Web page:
Results:




    Last edited by Moonman; 02-11-2014 at 01:26 PM. Reason: added Ivy Bridge-E results

  3. #3
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    Nice effort. Thanks for sharing. One thing to be careful about with graphs is that they can visually exaggerate the results. As an example from your test data, with the exception of the Phobya UC-1 LT, there is only an ~3C delta spread in H2O temp from all of the water blocks tested. Depending on what graph range is used, it will alter the appearance of the minute changes in actual water block performance.

    I realize that some folks mistakenly believe a 1C change is a big deal but in the big scheme of life 3C is a very small range for CPU/GPU thermal cooling. By that I mean that pretty much any of the water blocks tested would work just fine even for extreme overclocking as 1C-3C isn't going to significantly impact system performance, i.e. you are highly unlikely to be able to achieve a meaningful increase in CPU clockspeed via a 1C-3C CPU temp change. That being said people should be able to pick anyone of these water blocks except the Phobya UC-1 LT and be pretty happy with the results.

    As you noted the results are based on the pump that you used, your lines, rads, fans, ambient temp, etc. and the results might and probably would vary with other layouts. That is important for folks to understand and is precisely why with a very narrow differential between these water blocks, they all can be considered a worthy option for any system except perhaps the UC-1 LT.
    Last edited by AMDforME; 04-10-2013 at 08:54 PM.

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    Tnx for input. Added relative performance index chart.

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    Excellent work there buddy

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    Really nice work. You should post this up in the Water Cooling forum if you haven't already. Look forward to your 3770 results as well.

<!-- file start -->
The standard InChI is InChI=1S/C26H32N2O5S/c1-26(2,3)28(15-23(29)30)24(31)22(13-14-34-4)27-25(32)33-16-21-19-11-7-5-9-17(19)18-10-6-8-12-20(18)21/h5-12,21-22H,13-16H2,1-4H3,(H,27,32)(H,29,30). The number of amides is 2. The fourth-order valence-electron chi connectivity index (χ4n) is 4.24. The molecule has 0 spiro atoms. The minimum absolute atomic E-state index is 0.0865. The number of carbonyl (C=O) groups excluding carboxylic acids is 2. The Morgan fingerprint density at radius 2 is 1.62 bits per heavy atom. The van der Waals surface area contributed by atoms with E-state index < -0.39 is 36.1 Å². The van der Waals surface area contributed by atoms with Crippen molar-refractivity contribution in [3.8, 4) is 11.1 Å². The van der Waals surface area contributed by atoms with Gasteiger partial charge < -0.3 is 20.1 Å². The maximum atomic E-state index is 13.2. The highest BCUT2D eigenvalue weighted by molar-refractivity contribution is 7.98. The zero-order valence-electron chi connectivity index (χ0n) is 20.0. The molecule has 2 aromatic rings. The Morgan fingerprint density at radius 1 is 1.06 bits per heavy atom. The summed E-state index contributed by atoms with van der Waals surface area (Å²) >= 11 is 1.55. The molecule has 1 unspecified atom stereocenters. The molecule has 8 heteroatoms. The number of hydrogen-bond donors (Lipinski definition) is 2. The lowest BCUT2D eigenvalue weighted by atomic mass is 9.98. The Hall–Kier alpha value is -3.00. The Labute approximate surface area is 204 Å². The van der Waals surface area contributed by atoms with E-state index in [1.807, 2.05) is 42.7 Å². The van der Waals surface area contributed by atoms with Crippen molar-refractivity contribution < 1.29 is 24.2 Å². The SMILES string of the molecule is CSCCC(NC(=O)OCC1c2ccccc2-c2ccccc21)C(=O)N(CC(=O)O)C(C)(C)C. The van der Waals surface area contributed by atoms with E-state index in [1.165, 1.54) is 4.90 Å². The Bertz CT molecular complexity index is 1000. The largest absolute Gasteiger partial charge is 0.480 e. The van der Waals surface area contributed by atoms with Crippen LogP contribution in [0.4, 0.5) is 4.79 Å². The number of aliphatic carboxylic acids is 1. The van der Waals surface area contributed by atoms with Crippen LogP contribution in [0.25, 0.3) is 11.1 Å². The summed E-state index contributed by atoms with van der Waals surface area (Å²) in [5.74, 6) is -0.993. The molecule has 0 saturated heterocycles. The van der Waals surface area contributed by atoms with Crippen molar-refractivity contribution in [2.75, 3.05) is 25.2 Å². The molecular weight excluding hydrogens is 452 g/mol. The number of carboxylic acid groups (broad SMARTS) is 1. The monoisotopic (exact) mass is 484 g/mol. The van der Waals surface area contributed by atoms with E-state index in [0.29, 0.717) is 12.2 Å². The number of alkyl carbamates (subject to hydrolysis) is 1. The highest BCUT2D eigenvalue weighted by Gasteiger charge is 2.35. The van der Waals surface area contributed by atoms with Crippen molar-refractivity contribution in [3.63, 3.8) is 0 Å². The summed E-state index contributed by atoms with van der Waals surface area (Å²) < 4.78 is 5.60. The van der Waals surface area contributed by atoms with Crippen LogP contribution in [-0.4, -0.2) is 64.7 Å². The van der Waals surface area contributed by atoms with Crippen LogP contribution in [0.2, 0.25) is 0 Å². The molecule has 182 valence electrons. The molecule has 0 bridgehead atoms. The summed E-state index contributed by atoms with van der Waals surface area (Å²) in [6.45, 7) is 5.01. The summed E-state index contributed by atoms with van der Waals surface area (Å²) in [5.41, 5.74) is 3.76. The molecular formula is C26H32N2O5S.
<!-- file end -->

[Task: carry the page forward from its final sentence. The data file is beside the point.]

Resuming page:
Bravo!

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    Thanks guys, really appreciate your comments.

    Now I have to order a new large tube of MX-2, next on the line is CPU with quite a bit bigger IHS.
    But first need a day or two off, this really is a time hog.

    Pasted a link to this in the water cooling section

  9. #9
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    You may want to verify between MX-2 batches that you are getting the same result as before with one of the previously tested blocks. I have seen enough difference between two tubes to cause problems. Always try to make sure I have plenty to finish a whole round anymore.

  10. #10
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    Thanks for heads up. Now I'll test all with the second MX-2 but I'll also check for the differences bewteen both batches.

  11. #11
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    Wow, the 3770 is a very hot cpu, 10?C difference from the 2500k...
    Quote Originally Posted by NKrader View Post
    im sure bill gates has always wanted OLED Toilet Paper wipe his butt with steve jobs talking about ipad..
    Mini-review: Q6600 vs i5 2500K. Gpu scaling on games.

  12. #12
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    Yes, Ivy Bridge running considerably hotter compared to Sandy Bridge.

    Updated 2nd post with LGA-2011 results.

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    Nice work - I love to see correlation so it's good to know that my 380/supremacy results look similar and that your ivy results look similar to st0ned's from what I remember. Your Phobya block seems terrible on every socket though. Mine performed essentially the same as the 380 on a 3930K but yours is 6C worse than the 380 block. It seems high to just be manufacturing variance. Maybe we should trade phobya blocks and see whether things change.